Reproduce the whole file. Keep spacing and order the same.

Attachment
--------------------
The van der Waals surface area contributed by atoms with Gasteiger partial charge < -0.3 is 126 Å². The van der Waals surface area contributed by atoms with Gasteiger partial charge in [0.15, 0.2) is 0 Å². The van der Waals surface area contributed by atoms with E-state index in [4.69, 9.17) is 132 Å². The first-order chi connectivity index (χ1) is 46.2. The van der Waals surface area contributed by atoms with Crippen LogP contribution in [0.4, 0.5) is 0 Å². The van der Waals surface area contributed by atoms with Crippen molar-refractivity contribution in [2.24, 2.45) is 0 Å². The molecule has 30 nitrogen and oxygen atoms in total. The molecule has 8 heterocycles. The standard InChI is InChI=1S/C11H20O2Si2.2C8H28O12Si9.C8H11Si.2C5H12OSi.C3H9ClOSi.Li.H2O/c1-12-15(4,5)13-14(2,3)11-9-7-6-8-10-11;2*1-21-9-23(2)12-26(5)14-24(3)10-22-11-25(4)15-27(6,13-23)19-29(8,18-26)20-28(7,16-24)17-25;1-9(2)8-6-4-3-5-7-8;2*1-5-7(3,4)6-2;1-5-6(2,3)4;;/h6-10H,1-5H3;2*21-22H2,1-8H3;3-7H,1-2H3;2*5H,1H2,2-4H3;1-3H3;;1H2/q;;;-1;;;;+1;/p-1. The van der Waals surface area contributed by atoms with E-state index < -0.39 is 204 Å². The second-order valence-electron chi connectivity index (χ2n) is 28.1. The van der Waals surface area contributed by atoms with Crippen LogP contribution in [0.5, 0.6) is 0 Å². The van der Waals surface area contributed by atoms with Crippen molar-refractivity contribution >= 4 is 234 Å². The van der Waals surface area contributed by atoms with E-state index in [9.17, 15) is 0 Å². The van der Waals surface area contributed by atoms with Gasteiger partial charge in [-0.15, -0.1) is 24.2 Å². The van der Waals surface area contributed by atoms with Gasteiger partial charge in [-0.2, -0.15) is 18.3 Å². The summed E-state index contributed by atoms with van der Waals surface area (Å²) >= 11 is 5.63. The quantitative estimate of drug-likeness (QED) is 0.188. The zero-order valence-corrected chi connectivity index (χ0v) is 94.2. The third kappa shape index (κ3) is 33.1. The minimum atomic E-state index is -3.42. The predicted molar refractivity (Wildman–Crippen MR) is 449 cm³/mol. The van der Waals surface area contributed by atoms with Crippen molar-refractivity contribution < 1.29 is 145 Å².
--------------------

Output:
The van der Waals surface area contributed by atoms with Gasteiger partial charge < -0.3 is 126 Å². The van der Waals surface area contributed by atoms with Gasteiger partial charge in [0.15, 0.2) is 0 Å². The van der Waals surface area contributed by atoms with E-state index in [4.69, 9.17) is 132 Å². The first-order chi connectivity index (χ1) is 46.2. The van der Waals surface area contributed by atoms with Crippen LogP contribution in [0.4, 0.5) is 0 Å². The van der Waals surface area contributed by atoms with Crippen molar-refractivity contribution in [2.24, 2.45) is 0 Å². The molecule has 30 nitrogen and oxygen atoms in total. The molecule has 8 heterocycles. The standard InChI is InChI=1S/C11H20O2Si2.2C8H28O12Si9.C8H11Si.2C5H12OSi.C3H9ClOSi.Li.H2O/c1-12-15(4,5)13-14(2,3)11-9-7-6-8-10-11;2*1-21-9-23(2)12-26(5)14-24(3)10-22-11-25(4)15-27(6,13-23)19-29(8,18-26)20-28(7,16-24)17-25;1-9(2)8-6-4-3-5-7-8;2*1-5-7(3,4)6-2;1-5-6(2,3)4;;/h6-10H,1-5H3;2*21-22H2,1-8H3;3-7H,1-2H3;2*5H,1H2,2-4H3;1-3H3;;1H2/q;;;-1;;;;+1;/p-1. The van der Waals surface area contributed by atoms with E-state index < -0.39 is 204 Å². The second-order valence-electron chi connectivity index (χ2n) is 28.1. The van der Waals surface area contributed by atoms with Crippen LogP contribution in [0.5, 0.6) is 0 Å². The van der Waals surface area contributed by atoms with Crippen molar-refractivity contribution >= 4 is 234 Å². The van der Waals surface area contributed by atoms with E-state index in [9.17, 15) is 0 Å². The van der Waals surface area contributed by atoms with Gasteiger partial charge in [-0.15, -0.1) is 24.2 Å². The van der Waals surface area contributed by atoms with Gasteiger partial charge in [-0.2, -0.15) is 18.3 Å². The summed E-state index contributed by atoms with van der Waals surface area (Å²) >= 11 is 5.63. The quantitative estimate of drug-likeness (QED) is 0.188. The zero-order valence-corrected chi connectivity index (χ0v) is 94.2. The third kappa shape index (κ3) is 33.1. The minimum atomic E-state index is -3.42. The predicted molar refractivity (Wildman–Crippen MR) is 449 cm³/mol. The van der Waals surface area contributed by atoms with Crippen molar-refractivity contribution < 1.29 is 145 Å².